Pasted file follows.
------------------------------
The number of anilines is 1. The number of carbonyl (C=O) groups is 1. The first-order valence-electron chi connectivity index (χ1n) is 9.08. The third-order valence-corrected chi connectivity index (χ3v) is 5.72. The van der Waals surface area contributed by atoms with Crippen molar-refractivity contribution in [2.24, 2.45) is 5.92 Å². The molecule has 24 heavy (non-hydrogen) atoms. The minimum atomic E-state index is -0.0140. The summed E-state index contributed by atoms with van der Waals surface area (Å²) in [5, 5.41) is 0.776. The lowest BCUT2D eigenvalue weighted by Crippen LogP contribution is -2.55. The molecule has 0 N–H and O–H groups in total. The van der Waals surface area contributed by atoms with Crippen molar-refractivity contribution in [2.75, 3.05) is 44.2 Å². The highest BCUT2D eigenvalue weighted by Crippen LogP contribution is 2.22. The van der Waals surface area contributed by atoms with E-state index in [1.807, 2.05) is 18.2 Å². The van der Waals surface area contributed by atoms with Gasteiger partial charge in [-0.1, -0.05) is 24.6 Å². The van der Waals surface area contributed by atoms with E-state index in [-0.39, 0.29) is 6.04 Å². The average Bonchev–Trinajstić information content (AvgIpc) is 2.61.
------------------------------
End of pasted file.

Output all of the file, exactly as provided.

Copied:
The number of anilines is 1. The number of carbonyl (C=O) groups is 1. The first-order valence-electron chi connectivity index (χ1n) is 9.08. The third-order valence-corrected chi connectivity index (χ3v) is 5.72. The van der Waals surface area contributed by atoms with Crippen molar-refractivity contribution in [2.24, 2.45) is 5.92 Å². The molecule has 24 heavy (non-hydrogen) atoms. The minimum atomic E-state index is -0.0140. The summed E-state index contributed by atoms with van der Waals surface area (Å²) in [5, 5.41) is 0.776. The lowest BCUT2D eigenvalue weighted by Crippen LogP contribution is -2.55. The molecule has 0 N–H and O–H groups in total. The van der Waals surface area contributed by atoms with Crippen molar-refractivity contribution in [2.75, 3.05) is 44.2 Å². The highest BCUT2D eigenvalue weighted by Crippen LogP contribution is 2.22. The van der Waals surface area contributed by atoms with E-state index in [1.807, 2.05) is 18.2 Å². The van der Waals surface area contributed by atoms with Gasteiger partial charge in [-0.1, -0.05) is 24.6 Å². The van der Waals surface area contributed by atoms with E-state index in [-0.39, 0.29) is 6.04 Å². The average Bonchev–Trinajstić information content (AvgIpc) is 2.61.